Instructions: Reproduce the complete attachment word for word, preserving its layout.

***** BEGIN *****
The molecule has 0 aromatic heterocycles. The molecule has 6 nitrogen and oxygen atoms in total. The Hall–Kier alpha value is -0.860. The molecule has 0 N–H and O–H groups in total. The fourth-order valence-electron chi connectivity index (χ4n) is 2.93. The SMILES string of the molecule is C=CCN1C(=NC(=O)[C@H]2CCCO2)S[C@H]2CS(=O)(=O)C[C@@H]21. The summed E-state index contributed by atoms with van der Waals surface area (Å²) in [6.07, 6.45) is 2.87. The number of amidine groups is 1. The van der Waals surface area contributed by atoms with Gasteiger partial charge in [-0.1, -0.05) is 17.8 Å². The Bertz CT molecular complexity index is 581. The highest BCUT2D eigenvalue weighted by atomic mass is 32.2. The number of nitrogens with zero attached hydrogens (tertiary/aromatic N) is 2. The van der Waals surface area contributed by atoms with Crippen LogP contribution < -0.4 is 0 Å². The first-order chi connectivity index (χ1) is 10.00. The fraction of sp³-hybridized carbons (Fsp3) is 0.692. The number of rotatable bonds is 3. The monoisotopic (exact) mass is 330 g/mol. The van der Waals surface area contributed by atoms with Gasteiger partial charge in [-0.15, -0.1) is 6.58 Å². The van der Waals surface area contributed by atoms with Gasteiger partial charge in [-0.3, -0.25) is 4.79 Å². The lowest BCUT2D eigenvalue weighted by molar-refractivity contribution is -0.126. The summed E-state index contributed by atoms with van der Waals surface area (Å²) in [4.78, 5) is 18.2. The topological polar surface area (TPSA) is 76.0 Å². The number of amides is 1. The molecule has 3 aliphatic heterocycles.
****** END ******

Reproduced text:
The molecule has 0 aromatic heterocycles. The molecule has 6 nitrogen and oxygen atoms in total. The Hall–Kier alpha value is -0.860. The molecule has 0 N–H and O–H groups in total. The fourth-order valence-electron chi connectivity index (χ4n) is 2.93. The SMILES string of the molecule is C=CCN1C(=NC(=O)[C@H]2CCCO2)S[C@H]2CS(=O)(=O)C[C@@H]21. The summed E-state index contributed by atoms with van der Waals surface area (Å²) in [6.07, 6.45) is 2.87. The number of amidine groups is 1. The van der Waals surface area contributed by atoms with Gasteiger partial charge in [-0.1, -0.05) is 17.8 Å². The Bertz CT molecular complexity index is 581. The highest BCUT2D eigenvalue weighted by atomic mass is 32.2. The number of nitrogens with zero attached hydrogens (tertiary/aromatic N) is 2. The van der Waals surface area contributed by atoms with Crippen LogP contribution < -0.4 is 0 Å². The first-order chi connectivity index (χ1) is 10.00. The fraction of sp³-hybridized carbons (Fsp3) is 0.692. The number of rotatable bonds is 3. The monoisotopic (exact) mass is 330 g/mol. The van der Waals surface area contributed by atoms with Gasteiger partial charge in [-0.15, -0.1) is 6.58 Å². The van der Waals surface area contributed by atoms with Gasteiger partial charge in [-0.3, -0.25) is 4.79 Å². The lowest BCUT2D eigenvalue weighted by molar-refractivity contribution is -0.126. The summed E-state index contributed by atoms with van der Waals surface area (Å²) in [4.78, 5) is 18.2. The topological polar surface area (TPSA) is 76.0 Å². The number of amides is 1. The molecule has 3 aliphatic heterocycles.